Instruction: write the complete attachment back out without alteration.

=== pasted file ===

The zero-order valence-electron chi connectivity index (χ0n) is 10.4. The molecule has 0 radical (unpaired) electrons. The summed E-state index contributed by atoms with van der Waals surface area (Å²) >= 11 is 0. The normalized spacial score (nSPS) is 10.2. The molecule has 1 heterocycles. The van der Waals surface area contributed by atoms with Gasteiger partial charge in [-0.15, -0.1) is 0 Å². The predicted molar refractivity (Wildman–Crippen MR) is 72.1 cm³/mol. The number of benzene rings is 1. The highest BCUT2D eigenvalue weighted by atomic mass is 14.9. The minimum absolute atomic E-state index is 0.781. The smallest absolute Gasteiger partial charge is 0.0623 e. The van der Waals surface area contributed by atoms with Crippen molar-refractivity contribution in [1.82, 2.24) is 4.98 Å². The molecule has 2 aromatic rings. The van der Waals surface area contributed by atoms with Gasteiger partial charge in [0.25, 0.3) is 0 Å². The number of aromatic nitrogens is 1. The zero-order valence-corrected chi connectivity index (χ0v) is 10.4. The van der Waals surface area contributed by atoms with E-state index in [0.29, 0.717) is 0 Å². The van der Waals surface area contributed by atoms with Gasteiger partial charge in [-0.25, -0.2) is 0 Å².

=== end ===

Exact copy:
The zero-order valence-electron chi connectivity index (χ0n) is 10.4. The molecule has 0 radical (unpaired) electrons. The summed E-state index contributed by atoms with van der Waals surface area (Å²) >= 11 is 0. The normalized spacial score (nSPS) is 10.2. The molecule has 1 heterocycles. The van der Waals surface area contributed by atoms with Gasteiger partial charge in [-0.15, -0.1) is 0 Å². The predicted molar refractivity (Wildman–Crippen MR) is 72.1 cm³/mol. The number of benzene rings is 1. The highest BCUT2D eigenvalue weighted by atomic mass is 14.9. The minimum absolute atomic E-state index is 0.781. The smallest absolute Gasteiger partial charge is 0.0623 e. The van der Waals surface area contributed by atoms with Crippen molar-refractivity contribution in [1.82, 2.24) is 4.98 Å². The molecule has 2 aromatic rings. The van der Waals surface area contributed by atoms with Gasteiger partial charge in [0.25, 0.3) is 0 Å². The number of aromatic nitrogens is 1. The zero-order valence-corrected chi connectivity index (χ0v) is 10.4. The van der Waals surface area contributed by atoms with E-state index in [0.29, 0.717) is 0 Å². The van der Waals surface area contributed by atoms with Gasteiger partial charge in [-0.25, -0.2) is 0 Å².